Currently, there is no formal avenue for survivors to submit anonymous feedback to the educational institution about the survivor’s Title IX experience. The only avenues of redress available for survivors is entering the legal system and filing a complaint with the OCR, which have enormous repercussions for the educational institution and the survivor. Further, those avenues require a survivor to identify themselves to authorities. A survivor may want to avoid identifying themselves while reporting a Title IX violation in fear of retaliation. They may not want to address the issue through OCR or the legal system because they only want to be heard. They may not want the educational institution to receive any punishment or public backlash for the flaws in their grievance procedure. Providing survivors with a formal avenue will allow educational institutions to address any issues. The threat of potential future litigation or an OCR investigation may incentive universities to address the issue solely based on feedback from the survivors.

III. PROPOSED RESOLUTIONS

i. OCR Should Provide Age- and School Size-Appropriate Title IX Requirements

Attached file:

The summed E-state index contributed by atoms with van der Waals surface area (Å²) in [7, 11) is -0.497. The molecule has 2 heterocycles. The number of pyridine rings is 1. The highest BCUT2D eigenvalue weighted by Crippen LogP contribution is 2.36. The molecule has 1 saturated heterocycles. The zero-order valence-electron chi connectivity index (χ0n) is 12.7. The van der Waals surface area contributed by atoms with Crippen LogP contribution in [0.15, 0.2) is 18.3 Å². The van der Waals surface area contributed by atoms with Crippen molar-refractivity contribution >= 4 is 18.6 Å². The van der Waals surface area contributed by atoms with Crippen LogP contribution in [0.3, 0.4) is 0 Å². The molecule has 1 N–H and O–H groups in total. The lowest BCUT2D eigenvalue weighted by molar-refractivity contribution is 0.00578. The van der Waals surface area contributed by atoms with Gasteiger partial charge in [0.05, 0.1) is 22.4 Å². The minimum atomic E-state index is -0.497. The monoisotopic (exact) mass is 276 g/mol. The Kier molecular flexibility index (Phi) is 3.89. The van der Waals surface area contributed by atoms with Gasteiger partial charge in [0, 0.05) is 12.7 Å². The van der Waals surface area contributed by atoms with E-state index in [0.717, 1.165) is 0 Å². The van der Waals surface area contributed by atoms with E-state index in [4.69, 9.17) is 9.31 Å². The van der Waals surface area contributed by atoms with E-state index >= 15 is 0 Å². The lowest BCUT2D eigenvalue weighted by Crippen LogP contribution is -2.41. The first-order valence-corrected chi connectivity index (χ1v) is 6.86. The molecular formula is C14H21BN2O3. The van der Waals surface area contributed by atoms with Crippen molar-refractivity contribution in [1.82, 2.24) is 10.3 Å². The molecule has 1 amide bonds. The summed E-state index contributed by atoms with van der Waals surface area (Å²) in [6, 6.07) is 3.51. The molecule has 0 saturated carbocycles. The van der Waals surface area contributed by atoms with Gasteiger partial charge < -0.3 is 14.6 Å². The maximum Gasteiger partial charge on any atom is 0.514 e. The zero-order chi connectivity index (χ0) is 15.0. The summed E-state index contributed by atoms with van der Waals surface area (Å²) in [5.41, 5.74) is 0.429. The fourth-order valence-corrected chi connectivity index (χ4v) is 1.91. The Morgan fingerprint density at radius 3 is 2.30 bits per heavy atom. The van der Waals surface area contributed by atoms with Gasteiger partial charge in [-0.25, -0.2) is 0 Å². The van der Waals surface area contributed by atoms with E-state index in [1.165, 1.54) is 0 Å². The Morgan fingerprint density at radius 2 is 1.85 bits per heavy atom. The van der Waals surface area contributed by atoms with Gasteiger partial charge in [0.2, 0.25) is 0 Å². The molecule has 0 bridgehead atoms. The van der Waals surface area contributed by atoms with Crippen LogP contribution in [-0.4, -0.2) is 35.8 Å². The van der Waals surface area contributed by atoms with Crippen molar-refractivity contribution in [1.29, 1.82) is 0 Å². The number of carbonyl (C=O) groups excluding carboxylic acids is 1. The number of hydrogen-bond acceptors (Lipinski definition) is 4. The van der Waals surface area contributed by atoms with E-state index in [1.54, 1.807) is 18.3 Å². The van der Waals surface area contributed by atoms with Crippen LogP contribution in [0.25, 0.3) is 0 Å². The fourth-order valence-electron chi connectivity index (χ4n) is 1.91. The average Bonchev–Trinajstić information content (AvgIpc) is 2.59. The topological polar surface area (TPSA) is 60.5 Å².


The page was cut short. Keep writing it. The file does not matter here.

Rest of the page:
In a Dear Colleague Letter, it can describe how elementary schools, middle schools, high school, and universities of varying size must handle sexual misconduct complaints. Because there will be differences in administrative structure, and state or local requirements, the requirements should be flexible enough to take these factors into account. As it has done with requirements for Title IX Coordinators, OCR can provide generalized descriptions of each stage of the grievance procedure without dictating who needs to do what in the process. OCR can describe in greater detail what is required from the educational institution while providing the educational institution discretion in determining which employee performs which task throughout their grievance procedure. For example, OCR can require that universities hold hearings where both parties can present their case while allowing universities to decide who will oversee these hearings. Thus, the guidance will be more directive without being too stringent.